The aim of the ECHo experiment is to determine the neutrino mass in the sub-eV range by analysing the calorimetrically measured energy spectrum after the electron capture process of 163Ho. A high-precision and high-statistical spectrum will be measured with the help of high-resolution superconducting sensors. Our contribution to this project is the development and manufacturing of the readout electronics for ECHo-100k.
The exact determination of the neutrino mass in the sub-eV range is one of the most challenging questions in particle physics. The 163Ho electron capture experiment ECHo aims to study the electron neutrino mass in the sub-eV range by analyzing the calorimetrically measured energy spectrum after the electron capture process of 163Ho. A high-precision and high-statistical spectrum will be measured by means of low-temperature magnetic calorimeter arrays.
A central challenge of the ECHo 100k experiment is the selection of the approximately 6000 detectors. Individual electrical connections to the detectors are not possible due to design and thermal limitations of the cryostat. Therefore, the method of microwave SQUID multiplexing will be applied, which offers the possibility to combine the information content of a multitude of pixels on a single microwave line.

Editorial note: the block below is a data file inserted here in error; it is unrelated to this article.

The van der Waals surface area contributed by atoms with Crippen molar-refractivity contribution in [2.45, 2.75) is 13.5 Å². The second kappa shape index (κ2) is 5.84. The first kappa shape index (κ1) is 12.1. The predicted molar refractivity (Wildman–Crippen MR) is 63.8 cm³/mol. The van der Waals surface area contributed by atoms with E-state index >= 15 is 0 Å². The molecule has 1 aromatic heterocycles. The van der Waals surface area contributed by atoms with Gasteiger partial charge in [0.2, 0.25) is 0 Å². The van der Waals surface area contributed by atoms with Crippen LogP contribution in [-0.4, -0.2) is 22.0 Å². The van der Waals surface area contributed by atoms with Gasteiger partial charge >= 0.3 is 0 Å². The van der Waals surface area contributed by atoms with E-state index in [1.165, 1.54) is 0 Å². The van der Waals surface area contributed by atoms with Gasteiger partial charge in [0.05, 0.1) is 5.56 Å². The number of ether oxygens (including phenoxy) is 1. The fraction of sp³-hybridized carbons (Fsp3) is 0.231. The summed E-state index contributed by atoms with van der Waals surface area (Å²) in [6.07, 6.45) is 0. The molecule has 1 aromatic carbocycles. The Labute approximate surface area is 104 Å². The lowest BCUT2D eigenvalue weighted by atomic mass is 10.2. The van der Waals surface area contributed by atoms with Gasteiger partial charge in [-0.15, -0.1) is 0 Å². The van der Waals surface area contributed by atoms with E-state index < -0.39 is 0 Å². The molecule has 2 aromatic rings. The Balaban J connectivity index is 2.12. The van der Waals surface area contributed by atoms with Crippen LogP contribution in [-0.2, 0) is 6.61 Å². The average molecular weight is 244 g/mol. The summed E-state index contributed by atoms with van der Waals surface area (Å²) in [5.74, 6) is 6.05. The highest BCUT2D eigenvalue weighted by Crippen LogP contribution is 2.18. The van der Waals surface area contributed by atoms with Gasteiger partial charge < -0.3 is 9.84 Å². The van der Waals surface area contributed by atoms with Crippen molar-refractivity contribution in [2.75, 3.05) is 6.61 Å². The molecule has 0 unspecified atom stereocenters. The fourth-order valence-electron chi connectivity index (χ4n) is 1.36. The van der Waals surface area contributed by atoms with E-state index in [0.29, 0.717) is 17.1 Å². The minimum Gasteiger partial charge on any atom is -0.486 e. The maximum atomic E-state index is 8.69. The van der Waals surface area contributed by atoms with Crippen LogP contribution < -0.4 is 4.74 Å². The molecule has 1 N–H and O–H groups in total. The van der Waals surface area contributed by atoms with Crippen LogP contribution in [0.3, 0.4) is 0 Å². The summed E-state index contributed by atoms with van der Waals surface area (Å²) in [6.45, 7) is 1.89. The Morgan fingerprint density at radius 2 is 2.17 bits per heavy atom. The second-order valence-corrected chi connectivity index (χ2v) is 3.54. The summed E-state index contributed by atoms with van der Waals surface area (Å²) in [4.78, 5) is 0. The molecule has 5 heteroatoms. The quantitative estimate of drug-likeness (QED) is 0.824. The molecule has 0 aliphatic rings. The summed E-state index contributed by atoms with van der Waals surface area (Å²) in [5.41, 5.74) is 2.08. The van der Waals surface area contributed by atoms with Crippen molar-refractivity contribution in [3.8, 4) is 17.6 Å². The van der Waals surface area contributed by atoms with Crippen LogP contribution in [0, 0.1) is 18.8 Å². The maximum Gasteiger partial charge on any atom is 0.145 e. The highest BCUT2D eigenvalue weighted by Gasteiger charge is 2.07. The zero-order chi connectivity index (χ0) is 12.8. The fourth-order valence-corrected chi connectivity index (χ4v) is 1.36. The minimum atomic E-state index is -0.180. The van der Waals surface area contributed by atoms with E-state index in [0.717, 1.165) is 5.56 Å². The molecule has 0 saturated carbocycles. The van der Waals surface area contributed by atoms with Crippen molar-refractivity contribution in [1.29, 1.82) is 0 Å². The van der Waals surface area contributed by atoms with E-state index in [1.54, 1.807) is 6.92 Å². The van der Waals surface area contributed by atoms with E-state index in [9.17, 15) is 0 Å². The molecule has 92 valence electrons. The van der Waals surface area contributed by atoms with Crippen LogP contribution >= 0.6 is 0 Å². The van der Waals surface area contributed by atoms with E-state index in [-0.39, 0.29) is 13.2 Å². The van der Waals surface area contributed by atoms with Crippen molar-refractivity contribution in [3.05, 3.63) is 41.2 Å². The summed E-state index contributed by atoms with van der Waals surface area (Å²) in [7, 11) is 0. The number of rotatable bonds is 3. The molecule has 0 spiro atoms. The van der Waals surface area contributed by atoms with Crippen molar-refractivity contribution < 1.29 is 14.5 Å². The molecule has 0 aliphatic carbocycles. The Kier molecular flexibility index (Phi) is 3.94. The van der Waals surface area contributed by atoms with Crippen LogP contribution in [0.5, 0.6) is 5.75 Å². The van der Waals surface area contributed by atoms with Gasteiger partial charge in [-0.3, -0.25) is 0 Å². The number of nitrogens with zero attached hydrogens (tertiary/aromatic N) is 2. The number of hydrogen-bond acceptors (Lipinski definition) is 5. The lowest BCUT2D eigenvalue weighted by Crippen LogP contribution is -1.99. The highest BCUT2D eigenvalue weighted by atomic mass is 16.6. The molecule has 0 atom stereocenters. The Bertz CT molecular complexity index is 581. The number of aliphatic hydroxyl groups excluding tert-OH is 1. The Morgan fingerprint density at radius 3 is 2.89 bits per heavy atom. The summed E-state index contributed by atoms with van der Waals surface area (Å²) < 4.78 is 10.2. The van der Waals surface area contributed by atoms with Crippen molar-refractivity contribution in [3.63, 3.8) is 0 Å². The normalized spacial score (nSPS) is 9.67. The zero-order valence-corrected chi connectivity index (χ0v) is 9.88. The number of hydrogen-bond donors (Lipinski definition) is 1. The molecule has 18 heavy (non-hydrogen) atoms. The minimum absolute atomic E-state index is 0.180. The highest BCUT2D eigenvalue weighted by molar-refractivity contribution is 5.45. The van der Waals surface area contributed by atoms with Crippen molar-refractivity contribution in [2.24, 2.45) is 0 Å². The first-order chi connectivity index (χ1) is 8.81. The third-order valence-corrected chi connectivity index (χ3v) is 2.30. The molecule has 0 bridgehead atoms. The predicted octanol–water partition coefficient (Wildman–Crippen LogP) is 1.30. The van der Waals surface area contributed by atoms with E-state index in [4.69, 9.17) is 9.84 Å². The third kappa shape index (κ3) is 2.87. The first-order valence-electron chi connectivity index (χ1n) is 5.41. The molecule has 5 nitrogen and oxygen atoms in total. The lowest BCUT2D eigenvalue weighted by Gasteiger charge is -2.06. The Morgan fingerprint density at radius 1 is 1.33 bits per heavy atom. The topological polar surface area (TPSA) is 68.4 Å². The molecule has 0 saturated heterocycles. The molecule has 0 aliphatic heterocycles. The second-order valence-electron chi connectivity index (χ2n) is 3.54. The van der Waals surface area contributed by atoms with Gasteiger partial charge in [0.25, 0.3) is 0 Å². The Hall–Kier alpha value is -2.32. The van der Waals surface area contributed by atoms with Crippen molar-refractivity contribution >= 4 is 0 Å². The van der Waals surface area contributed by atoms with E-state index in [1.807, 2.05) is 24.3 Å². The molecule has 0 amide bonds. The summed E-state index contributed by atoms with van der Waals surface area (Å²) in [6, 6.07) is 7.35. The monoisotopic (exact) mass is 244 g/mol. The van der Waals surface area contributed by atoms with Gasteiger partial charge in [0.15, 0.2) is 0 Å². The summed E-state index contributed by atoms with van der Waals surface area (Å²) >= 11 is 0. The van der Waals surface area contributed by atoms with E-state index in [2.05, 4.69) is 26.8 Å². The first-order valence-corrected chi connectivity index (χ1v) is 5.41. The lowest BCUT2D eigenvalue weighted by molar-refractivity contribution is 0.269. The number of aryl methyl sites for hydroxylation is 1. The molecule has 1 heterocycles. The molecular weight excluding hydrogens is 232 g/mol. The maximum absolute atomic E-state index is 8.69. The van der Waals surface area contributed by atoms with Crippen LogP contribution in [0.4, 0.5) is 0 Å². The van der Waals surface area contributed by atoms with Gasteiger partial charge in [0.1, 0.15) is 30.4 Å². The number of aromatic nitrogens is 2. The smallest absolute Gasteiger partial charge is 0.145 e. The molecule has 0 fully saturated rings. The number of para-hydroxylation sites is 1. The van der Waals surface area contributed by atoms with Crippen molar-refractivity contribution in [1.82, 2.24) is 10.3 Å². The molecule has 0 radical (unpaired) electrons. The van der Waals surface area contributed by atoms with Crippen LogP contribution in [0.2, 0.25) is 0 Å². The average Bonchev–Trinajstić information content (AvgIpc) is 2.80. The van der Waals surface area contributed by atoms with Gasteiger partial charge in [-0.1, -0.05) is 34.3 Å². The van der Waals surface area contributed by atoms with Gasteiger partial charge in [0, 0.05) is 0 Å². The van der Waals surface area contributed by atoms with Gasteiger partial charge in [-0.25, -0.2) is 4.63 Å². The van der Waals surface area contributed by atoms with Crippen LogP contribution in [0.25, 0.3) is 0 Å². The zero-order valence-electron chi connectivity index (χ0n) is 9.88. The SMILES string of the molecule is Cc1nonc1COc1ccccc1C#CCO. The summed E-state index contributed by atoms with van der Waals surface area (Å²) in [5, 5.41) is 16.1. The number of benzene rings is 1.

An important part of microwave SQUID multiplexing is the extraction of the individual detector information from the mixed signal and finally the storage of the characteristic event parameters. Essential parts of the processing chain can be realized by a so called Software-Defined Radio (SDR), whose conception and setup for ECHo-100k is the subject of this project.
Subject of our ECHO-100k project is the development and production of a SDR readout electronics for ECHo-100k. This will consist of several independent identical units, each connected to the cryostat via a transmit-receive line pair. Each of these units will cover the complete frequency range from 4-8 GHz, which is relevant for multiplexing. For each electronic system, 400 to 500 channels are possible, so that 12-15 electronic systems are required for the 6000 channels targeted.
Each of the electronic systems consists of an analog microwave electronics for up- and down-mixing of the initial and transmit frequency comb and a mixed-signal backend consisting of DACs, ADCs and FPGAs. The FPGA generates the microwave frequency comb and analyses the received feedback from the cryostat to extract the detector signals. In addition, the FPGA is to generate the flow ramp necessary for the measurement, for which an additional DAC channel is to be provided. The data resulting from the analysis will be transferred via a suitable interface, e.g. Ethernet, to a server (not part of the offer) for storage.